This isn't a rule. It is just a viewpoint. In my work, the magic is always central, and the character, costume, and backstory can be changed to suit whatever magic I want to perform. That is largely how my character was created--I kept changing the character and story to accommodate the effects I wanted to present. He was originally just a gambler. I kept adding to his story as I kept introducing effects I wanted to do. Why would a gambler do the Linking Rings? Why would a Western gambler wear a turban and read crystal balls? Why would a gambler have a teleportation device and a Tesla Coil?

Finally, magic is not about "telling" a story. It is about enacting a story that involves the audience as characters in the story. The story is what happens to them in the show--what they witnessed at the event. The audience members are all witnesses to the events in the story, and some are actual participants. It is like the magician is the lead actor and the audience and volunteers are co-actors, following his lead. The "story" is the story of the experience--what they will say they saw afterwards.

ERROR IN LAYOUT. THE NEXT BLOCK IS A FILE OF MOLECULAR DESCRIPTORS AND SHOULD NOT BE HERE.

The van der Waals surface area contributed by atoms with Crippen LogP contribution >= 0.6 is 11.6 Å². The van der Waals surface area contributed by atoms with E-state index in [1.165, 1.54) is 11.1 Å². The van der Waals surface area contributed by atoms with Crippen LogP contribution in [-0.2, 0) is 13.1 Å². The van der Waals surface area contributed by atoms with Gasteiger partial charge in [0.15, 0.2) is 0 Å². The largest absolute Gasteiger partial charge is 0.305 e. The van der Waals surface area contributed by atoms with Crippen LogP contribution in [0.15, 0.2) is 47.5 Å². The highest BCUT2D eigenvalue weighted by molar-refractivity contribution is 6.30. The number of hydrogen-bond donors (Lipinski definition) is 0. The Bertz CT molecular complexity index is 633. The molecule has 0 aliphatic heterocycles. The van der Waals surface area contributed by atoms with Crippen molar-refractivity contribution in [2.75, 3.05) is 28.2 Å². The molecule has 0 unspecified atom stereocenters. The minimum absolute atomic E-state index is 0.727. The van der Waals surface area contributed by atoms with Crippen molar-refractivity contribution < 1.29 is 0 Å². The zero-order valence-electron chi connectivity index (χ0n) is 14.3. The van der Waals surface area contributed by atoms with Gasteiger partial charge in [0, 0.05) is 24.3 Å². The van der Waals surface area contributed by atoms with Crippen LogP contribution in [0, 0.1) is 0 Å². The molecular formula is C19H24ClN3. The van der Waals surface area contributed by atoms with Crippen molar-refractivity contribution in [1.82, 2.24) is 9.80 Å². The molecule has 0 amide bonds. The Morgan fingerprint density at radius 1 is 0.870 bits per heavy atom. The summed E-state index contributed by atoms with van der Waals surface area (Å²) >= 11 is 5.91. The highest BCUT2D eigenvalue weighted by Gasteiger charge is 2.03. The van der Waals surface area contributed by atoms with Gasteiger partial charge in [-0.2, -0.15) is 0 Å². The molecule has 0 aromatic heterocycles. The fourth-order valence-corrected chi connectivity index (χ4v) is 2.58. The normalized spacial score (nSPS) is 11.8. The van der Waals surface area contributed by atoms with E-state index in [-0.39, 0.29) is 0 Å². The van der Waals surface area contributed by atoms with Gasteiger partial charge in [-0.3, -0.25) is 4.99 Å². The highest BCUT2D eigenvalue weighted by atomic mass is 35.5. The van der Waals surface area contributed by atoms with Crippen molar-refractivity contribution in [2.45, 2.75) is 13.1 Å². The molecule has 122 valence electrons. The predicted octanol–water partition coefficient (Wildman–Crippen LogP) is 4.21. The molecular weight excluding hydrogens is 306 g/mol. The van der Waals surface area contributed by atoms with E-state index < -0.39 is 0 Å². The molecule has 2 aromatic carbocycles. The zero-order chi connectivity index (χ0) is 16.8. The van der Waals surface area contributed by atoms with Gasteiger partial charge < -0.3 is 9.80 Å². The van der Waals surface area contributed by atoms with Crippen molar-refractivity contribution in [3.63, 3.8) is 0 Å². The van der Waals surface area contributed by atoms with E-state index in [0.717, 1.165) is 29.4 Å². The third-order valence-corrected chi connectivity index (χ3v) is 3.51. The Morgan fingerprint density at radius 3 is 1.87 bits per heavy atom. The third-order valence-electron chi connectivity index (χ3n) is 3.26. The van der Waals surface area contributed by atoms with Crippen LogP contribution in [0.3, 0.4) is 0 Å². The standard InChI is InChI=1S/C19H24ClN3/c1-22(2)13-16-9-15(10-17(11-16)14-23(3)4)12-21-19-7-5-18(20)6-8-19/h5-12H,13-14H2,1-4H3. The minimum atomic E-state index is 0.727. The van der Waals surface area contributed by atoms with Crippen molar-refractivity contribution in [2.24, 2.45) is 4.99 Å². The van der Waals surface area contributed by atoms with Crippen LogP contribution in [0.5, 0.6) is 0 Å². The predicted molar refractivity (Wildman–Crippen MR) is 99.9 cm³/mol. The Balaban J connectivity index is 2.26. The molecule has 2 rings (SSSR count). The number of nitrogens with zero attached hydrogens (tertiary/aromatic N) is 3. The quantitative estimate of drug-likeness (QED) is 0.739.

Hmmmm... Interesting take. Until recently we would have been in disagreement, but the more I've been working at the House of Cards (Magic Castle lite) the more I've gravitated to this idea. I am basically now performing two completely different shows:
1) Magic that is the story or supported by my backstory
2) a true narrative theater show that features very little magic and that is used specifically to reveal character of solve a problem in the story.

At one time I would have said only #2 was acceptable, but as I perform more in non theater venues I am forced to develop or revise material that is not reliant on a narrative story.
Swing hard, swing often, and we'll catch ya on the Flip-Side!
John Pyka
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Big Daddy Cool
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By the way, if anyone is interested in a narrative show, I'm your guru. Smile
Swing hard, swing often, and we'll catch ya on the Flip-Side!
John Pyka
www.johnpyka.com
Montana76
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I hope I one day reach
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How come?
Pop Haydn
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Quote:
On Mar 3, 2016, griffindance wrote: